Lots of wildlife, we saw deer, lizards and lots of squirrels.

Shade under some trees… We took long naps here during the day. I recommend filling a stainless steel waterbottle with cold water to sleep with at night if you are having heat issues!

Ranger Review of Original Buff & Infinity Scarf @ Cottonwood Campground

Campground Review:

This a continuation of our South rim to North rim hike of the Grand Canyon. Day 2 was a beautiful hike from Bright Angel Campground to Cottonwood Campground. It followed a river along on the canyon floor with mostly shade and level ground. We covered about 7.4 miles and had an elevation change of about 1600 feet It was by far, my favorite day of the hike and most peaceful. We crossed so many bridges that I lost count. Beautiful flowers and high canyon walls were all around. It was very quiet out in the middle and we were very much alone. Once we entered Cottonwood Campground, we noticed there weren't many hikers here. Our calves were tired and we were ready to set up camp and relax. We chose site #4 next to the creek mostly because it was very secluded and we might need some alone time in the tent later… LOL These sites also had a picnic table, metal storage box for food and toiletries and a pole for hanging backpacks. There was a bathroom here as well as water source to fill our bottles and bags. We shuffled back and forth along the path through camp trying not to feel the burn of 2 days of walking. We talked to another, more experienced couple who had obviously done this many times over. We were always meeting such nice people on our hike. Our site was next to the creek and we quickly found our way there and took a nap on a large flat rock listening to the water falling over the rocks nearby. My plan had been to wash my hair and body in these creeks and once again that wasn't going to work. The water was freezing! After dinner, the sky started to change and we quickly moved in to the tent for a night of rain. It was 6 pm and already dark. We slept for 12 hours! The next morning we began our last and final day of the hike up and out to North Kaibab Trailhead. It was 6.8 miles and 4161 feet elevation change. This was the hardest day and I wanted to quit right about Supai Tunnel when we were out of water. This is usually a water source but it had been turned off for the season. We met some "trail angels" that gave us some of their water. That allowed us to continue on without panic. It seemed like the top would never come. Jason kept motivating me and took almost the entire contents of my pack. Once he spotted the trailhead sign and pointed it out, I broke down crying…We had made it! What a wonderful challenging adventure with my husband! So glad to have accomplished it and looking forward to many more.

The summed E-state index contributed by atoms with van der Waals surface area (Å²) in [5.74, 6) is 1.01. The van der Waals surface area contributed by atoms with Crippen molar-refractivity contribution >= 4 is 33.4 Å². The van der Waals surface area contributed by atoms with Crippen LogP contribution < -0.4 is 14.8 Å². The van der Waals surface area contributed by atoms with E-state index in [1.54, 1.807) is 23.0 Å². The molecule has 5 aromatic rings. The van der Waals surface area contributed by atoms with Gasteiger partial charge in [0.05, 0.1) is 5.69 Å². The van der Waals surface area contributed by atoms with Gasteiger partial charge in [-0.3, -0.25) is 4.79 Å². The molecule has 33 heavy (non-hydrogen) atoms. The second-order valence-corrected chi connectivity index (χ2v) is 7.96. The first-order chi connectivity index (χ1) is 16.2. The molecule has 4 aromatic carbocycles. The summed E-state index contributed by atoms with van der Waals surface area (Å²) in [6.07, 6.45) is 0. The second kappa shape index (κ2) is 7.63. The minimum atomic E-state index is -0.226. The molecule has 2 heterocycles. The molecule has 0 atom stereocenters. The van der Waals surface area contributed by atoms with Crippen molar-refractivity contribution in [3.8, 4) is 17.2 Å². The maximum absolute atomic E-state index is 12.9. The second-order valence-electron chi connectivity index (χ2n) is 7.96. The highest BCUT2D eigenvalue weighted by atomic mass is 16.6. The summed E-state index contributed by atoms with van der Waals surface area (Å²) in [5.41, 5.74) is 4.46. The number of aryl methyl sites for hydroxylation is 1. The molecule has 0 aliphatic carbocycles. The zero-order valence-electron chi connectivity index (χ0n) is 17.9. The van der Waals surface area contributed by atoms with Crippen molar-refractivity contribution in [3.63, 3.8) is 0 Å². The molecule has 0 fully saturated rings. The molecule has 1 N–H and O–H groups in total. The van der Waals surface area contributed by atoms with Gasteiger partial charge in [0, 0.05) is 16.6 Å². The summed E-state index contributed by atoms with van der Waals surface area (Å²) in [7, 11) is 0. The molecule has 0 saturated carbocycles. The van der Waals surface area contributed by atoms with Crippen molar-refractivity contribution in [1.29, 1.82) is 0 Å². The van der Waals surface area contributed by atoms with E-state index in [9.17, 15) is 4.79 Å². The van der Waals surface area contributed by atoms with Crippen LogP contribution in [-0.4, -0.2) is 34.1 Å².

Product Review:

As a Ranger for TheDyrt,I get to test products from time to time. This trip, I tested the infinity scarf by Buff. It was a lifesaver on the trails! At times, it kept the sun off my head and other times it kept the wind off my head. It also served as a cover-up for my dirty hiker-hair since I couldn't wash it for 3 days. What I loved about this infinity scarf was that I could put it on my neck and twist it up and over my head to cover both head and neck. It was lightweight and breathable as well as a fun pink/coral color.